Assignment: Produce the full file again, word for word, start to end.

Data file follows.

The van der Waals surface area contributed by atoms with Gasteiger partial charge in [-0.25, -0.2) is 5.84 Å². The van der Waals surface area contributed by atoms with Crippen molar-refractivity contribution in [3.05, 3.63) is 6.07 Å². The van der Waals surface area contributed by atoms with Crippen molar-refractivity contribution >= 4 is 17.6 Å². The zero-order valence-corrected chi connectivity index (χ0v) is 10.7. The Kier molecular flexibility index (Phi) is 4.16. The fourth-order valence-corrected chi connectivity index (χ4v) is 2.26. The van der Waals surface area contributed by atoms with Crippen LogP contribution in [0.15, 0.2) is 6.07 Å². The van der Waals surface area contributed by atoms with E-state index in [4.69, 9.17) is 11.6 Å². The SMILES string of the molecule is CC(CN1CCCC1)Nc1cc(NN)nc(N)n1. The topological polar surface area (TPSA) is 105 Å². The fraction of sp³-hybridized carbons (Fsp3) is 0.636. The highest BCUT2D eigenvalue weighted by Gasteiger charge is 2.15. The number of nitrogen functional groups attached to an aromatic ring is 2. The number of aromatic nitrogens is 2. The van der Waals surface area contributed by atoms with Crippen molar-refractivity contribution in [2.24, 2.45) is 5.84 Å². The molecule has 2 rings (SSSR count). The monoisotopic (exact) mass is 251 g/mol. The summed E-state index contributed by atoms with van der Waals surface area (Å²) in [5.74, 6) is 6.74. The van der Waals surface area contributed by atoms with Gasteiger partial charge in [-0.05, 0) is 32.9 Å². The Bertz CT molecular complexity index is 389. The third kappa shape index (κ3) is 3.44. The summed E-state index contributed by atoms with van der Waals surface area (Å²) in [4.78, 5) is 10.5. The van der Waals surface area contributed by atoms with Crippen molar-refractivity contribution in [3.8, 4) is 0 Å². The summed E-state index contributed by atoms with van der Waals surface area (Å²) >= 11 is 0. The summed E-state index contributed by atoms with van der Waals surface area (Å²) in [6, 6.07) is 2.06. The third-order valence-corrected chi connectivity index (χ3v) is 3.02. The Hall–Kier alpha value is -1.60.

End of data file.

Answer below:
The van der Waals surface area contributed by atoms with Gasteiger partial charge in [-0.25, -0.2) is 5.84 Å². The van der Waals surface area contributed by atoms with Crippen molar-refractivity contribution in [3.05, 3.63) is 6.07 Å². The van der Waals surface area contributed by atoms with Crippen molar-refractivity contribution >= 4 is 17.6 Å². The zero-order valence-corrected chi connectivity index (χ0v) is 10.7. The Kier molecular flexibility index (Phi) is 4.16. The fourth-order valence-corrected chi connectivity index (χ4v) is 2.26. The van der Waals surface area contributed by atoms with Crippen LogP contribution in [0.15, 0.2) is 6.07 Å². The van der Waals surface area contributed by atoms with E-state index in [4.69, 9.17) is 11.6 Å². The SMILES string of the molecule is CC(CN1CCCC1)Nc1cc(NN)nc(N)n1. The topological polar surface area (TPSA) is 105 Å². The fraction of sp³-hybridized carbons (Fsp3) is 0.636. The highest BCUT2D eigenvalue weighted by Gasteiger charge is 2.15. The number of nitrogen functional groups attached to an aromatic ring is 2. The number of aromatic nitrogens is 2. The van der Waals surface area contributed by atoms with Crippen molar-refractivity contribution in [2.24, 2.45) is 5.84 Å². The molecule has 2 rings (SSSR count). The monoisotopic (exact) mass is 251 g/mol. The summed E-state index contributed by atoms with van der Waals surface area (Å²) in [5.74, 6) is 6.74. The van der Waals surface area contributed by atoms with Gasteiger partial charge in [-0.05, 0) is 32.9 Å². The Bertz CT molecular complexity index is 389. The third kappa shape index (κ3) is 3.44. The summed E-state index contributed by atoms with van der Waals surface area (Å²) in [4.78, 5) is 10.5. The van der Waals surface area contributed by atoms with Crippen molar-refractivity contribution in [3.8, 4) is 0 Å². The summed E-state index contributed by atoms with van der Waals surface area (Å²) >= 11 is 0. The summed E-state index contributed by atoms with van der Waals surface area (Å²) in [6, 6.07) is 2.06. The third-order valence-corrected chi connectivity index (χ3v) is 3.02. The Hall–Kier alpha value is -1.60.